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 Finding the flex?
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SpiderMonkey
recumbent guru

USA
725 Posts

Posted - 11/07/2019 :  05:07:30  Show Profile  Reply with Quote
Did some GoPro work trying to find the source of the light fishtailing in the upright build. I don't think it's in the rear triangle. The chainstays and seatstays don't seem to flex in these videos. I think I verified that after seeing them, but taping a couple of popsicle sticks to the chainstays, setting them 0.75mm from the rim, and riding again. I got no rub at all. Unless I am not conceptualizing this correctly, if I were getting flex in the stays, the fulcrum would be the axle, and I'd get the evidence out near the rim -- sort of like the brake rub some get under power.

I think the weave here is moving around the seat tube, so I'm beginning to suspect I need to stiffen the front triangle, the top tube (being the smallest, at 28mm) being my first suspect.

https://youtu.be/Wv9HiDGxOJ0

Maybe I can splint the front triangle tubes with some angle aluminum stock and test for decreased weave.

--SpiderMonkey

SpiderMonkey
recumbent guru

USA
725 Posts

Posted - 11/07/2019 :  12:04:03  Show Profile  Reply with Quote
It's not the stays. It's the front triangle. Video of that coming soon. Stay video here:

(4k60 takes a while to process. If it still looks low res, try again later.)

https://youtu.be/pAO5Mgt0A80



--SpiderMonkey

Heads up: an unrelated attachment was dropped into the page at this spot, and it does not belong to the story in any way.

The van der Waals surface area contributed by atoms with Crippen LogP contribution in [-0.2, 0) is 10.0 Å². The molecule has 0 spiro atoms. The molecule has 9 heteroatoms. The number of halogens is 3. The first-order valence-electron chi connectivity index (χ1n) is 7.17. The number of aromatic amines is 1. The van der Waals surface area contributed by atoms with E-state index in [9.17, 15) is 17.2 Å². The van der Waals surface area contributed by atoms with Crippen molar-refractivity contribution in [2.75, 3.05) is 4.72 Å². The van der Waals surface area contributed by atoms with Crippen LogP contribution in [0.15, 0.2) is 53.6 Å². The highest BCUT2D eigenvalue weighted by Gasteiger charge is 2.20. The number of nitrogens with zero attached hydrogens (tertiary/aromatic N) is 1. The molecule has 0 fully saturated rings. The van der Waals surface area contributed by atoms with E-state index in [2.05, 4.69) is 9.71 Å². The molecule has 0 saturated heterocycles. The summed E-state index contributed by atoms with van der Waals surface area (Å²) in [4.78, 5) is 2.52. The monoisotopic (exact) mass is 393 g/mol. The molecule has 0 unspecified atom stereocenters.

Edited by - SpiderMonkey on 11/07/2019 12:04:50
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SpiderMonkey
recumbent guru

USA
725 Posts

Posted - 11/07/2019 :  12:31:49  Show Profile  Reply with Quote
Video showing front triangle flex is here: https://youtu.be/s_9MUytw8FM

It shows how much the top tube is deflecting, but I believe I'll be stiffening all of the tubes in the front triangle.

This cool chart...



from here: (http://www.thetallcyclist.com/2016/09/theoretical-framebuiling-part-2-tube-size-and-butting/ and based on this study: https://www.sheldonbrown.com/rinard/fea.htm)

Shows the strain on different parts of a DF under different conditions. When pushing hard, the down tube is taking half the beating, to the seat tube's 30% and the top tube's 10. At least if the data on which it's based are good.

Since it won't cost much (in $$, time, or weight) to stiffen the entire front end, that's what I'll start with. Since it has a very nice road feel, I plan to run a couple layers of uni on the sides of each tube, and then a braid over that, using a larger braid, so that when it's pulled tight to fit the smaller tube, the fibers will be more oriented parallel to the tube axis.

--SpiderMonkey
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SpiderMonkey
recumbent guru

USA
725 Posts

Posted - 11/11/2019 :  08:17:07  Show Profile  Reply with Quote
about 3/4 of the way through reinforcing the upright bike. I reviewed my emails and saw that I'd misunderstood the layup of my down tube, so the torsion there is (now) expected. I reinforced it with 4x layers of braided CF, so those fibers are running about 45 degrees to the axis. I expect this will transfer more torsion to the join, but I've got a backup plan to deal with that if it starts to cause problems.

I reinforced the top tube with 3x layers of unidirectional on the sides followed by a 45 degree sleeve, since this needed a bit more stiffness out of plane, and doesn't see much torque.

Seat tube is left. I'll wrap that with some heavier 45 degree cloth at the bottom 1/3, then put 3 plies of uni down there, feathering to 2x and 1x toward the top, since there's much less force up there (and the top of the tube has a thick aluminum tube in it from the seat anyway). I'll cover that ugliness with a layer of 3k plain weave. I've got some intermediate mod plain, so I'll use that just to get the extra stiffness.